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SPECTACLE

From the Spectacle-Zdrok series , Vol. 1

Fans of historical thrillers that invoke the enduring spirit of Jack the Ripper will have fun, and Zdrok leaves things open...

In Zdrok’s debut, a young woman with mysterious powers seeks to unmask a vicious killer terrorizing 19th-century Paris.

Sixteen-year-old Nathalie Baudin writes about Paris’ unclaimed dead bodies that are on display for public viewing for her column at Le Petit Journal: The more detailed her descriptions, the better. When she sees the body of a young girl who has been brutally slashed, she’s horrified. Placing her hand against the glass barrier, she has a terrifying vision of what seems to be the actual murder. The killer, dubbed “the Dark Artist,” isn’t finished, and the viciousness of the murders grows. Nathalie is intrigued to find out that her Aunt Brigitte, who is in an asylum for acting on her own visions, was a patient of an infamous doctor who offered supernatural powers through blood transfusions. Craving normalcy, Nathalie initially rejects her own powers, but when the Dark Artist slaughters someone very close to her, she resolves to put a stop to his reign of terror. Zdrok explores the universal fascination with death, set among the darker corners of 1887 Paris, and the very idea of the morgue viewings (to which parents brought their children) is chilling. All characters are assumed white. Grisly, plot driven—and very creepy.

Fans of historical thrillers that invoke the enduring spirit of Jack the Ripper will have fun, and Zdrok leaves things open for a sequel. (recommended reading) (Paranormal historical thriller. 15-18)

Pub Date: Feb. 12, 2019

ISBN: 978-0-7653-9968-7

Page Count: 368

Publisher: Tor Teen

Review Posted Online: Nov. 11, 2018

Kirkus Reviews Issue: Dec. 1, 2018

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REDEMPTION PREP

Only marginally intriguing.

In a remote part of Utah, in a “temple of excellence,” the best of the best are recruited to nurture their talents.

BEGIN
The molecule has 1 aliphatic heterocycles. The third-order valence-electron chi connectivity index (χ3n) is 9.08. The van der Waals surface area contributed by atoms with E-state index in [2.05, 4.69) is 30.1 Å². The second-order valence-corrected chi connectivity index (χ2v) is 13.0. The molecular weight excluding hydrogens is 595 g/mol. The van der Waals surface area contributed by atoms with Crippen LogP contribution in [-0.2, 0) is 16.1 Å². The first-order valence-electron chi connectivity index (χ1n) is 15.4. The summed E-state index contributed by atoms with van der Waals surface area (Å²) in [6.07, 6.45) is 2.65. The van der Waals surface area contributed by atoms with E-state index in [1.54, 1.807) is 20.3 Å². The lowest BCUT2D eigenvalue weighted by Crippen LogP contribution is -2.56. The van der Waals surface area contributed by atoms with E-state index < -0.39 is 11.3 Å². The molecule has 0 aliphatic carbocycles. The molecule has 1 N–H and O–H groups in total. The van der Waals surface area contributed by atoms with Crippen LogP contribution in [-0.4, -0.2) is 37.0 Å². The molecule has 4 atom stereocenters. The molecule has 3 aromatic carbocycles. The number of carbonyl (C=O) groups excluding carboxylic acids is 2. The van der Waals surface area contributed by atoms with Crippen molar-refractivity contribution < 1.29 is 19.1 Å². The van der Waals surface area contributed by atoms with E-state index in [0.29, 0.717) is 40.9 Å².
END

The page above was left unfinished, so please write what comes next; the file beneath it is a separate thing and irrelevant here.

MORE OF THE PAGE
Redemption Preparatory is a cross between the Vatican and a top-secret research facility: The school is rooted in Christian ideology (but very few students are Christian), Mass is compulsory, cameras capture everything, and “maintenance” workers carry Tasers. When talented poet Emma disappears, three students, distrusting of the school administration, launch their own investigation. Brilliant chemist Neesha believes Emma has run away to avoid taking the heat for the duo’s illegal drug enterprise. Her boyfriend, an athlete called Aiden, naturally wants to find her. Evan, a chess prodigy who relies on patterns and has difficulty processing social signals, believes he knows Emma better than anyone. While the school is an insidious character on its own and the big reveal is slightly psychologically disturbing, Evan’s positioning as a tragic hero with an uncertain fate—which is connected to his stalking of Emma (even before her disappearance)—is far more unsettling. The ’90s setting provides the backdrop for tongue-in-cheek technological references but doesn’t do anything for the plot. Student testimonials and voice-to-text transcripts punctuate the three-way third-person narration that alternates among Neesha, Evan, and Aiden. Emma, Aiden, and Evan are assumed to be white; Neesha is Indian. Students are from all over the world, including Asia and the Middle East.

Only marginally intriguing. (Mystery. 15-18)

Pub Date: April 14, 2020

ISBN: 978-0-06-266203-3

Page Count: 416

Publisher: Katherine Tegen/HarperCollins

Review Posted Online: Jan. 18, 2020

Kirkus Reviews Issue: Feb. 15, 2020

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THE PRISON HEALER

From the Prison Healer series , Vol. 1

Readable but not remarkable, yet another grimdark political fantasy.

Prison life gets even more punishing in this fantasy series opener.

Seventeen-year-old Kiva Meridan is 10 years into a life sentence at “death prison” Zalindov. She’s succeeded her late father as the titular prison healer, dosing patients with herbs and possessing extensive, modern medical knowledge of bacteria, viruses, and immune systems. Aside from cheerful innocent/MacGuffin Tipp, Kiva befriends few fellow prisoners and even fewer guards, most of whom are harshly abusive. While Naari, a new female guard, and Jaren, a handsome new prisoner, chip away at her frozen facade, Kiva volunteers to undertake an epic Trial by Ordeal on behalf of the Rebel Queen, the newest political prisoner. Under pressure to save her friends, the Rebel Queen, and herself—and losing hope of rescue or release—Kiva faces four elemental magic Trials sans innate talent. In between grueling, gruesome spectacles, Kiva also acts as an epidemiologist, tracking down an illness plaguing the prisoners. The claustrophobic setting—evoking the horrors of a Siberian gulag or Nazi concentration camp—exudes dread and brutality; levity and lightness are minimal. A predictable romance ensues, and generic fantasy clichés abound—royals and rebels, lost heirs, vague magic—hastily concluded with a trite plot twist and setup for a sequel. Most main characters read as White; there is a diversity of skin tones in this fantasy world.

Readable but not remarkable, yet another grimdark political fantasy. (map) (Fantasy. 15-adult)

Pub Date: April 13, 2021

ISBN: 978-0-358-43455-9

Page Count: 416

Publisher: HMH Books

Review Posted Online: Jan. 25, 2021

Kirkus Reviews Issue: Feb. 15, 2021

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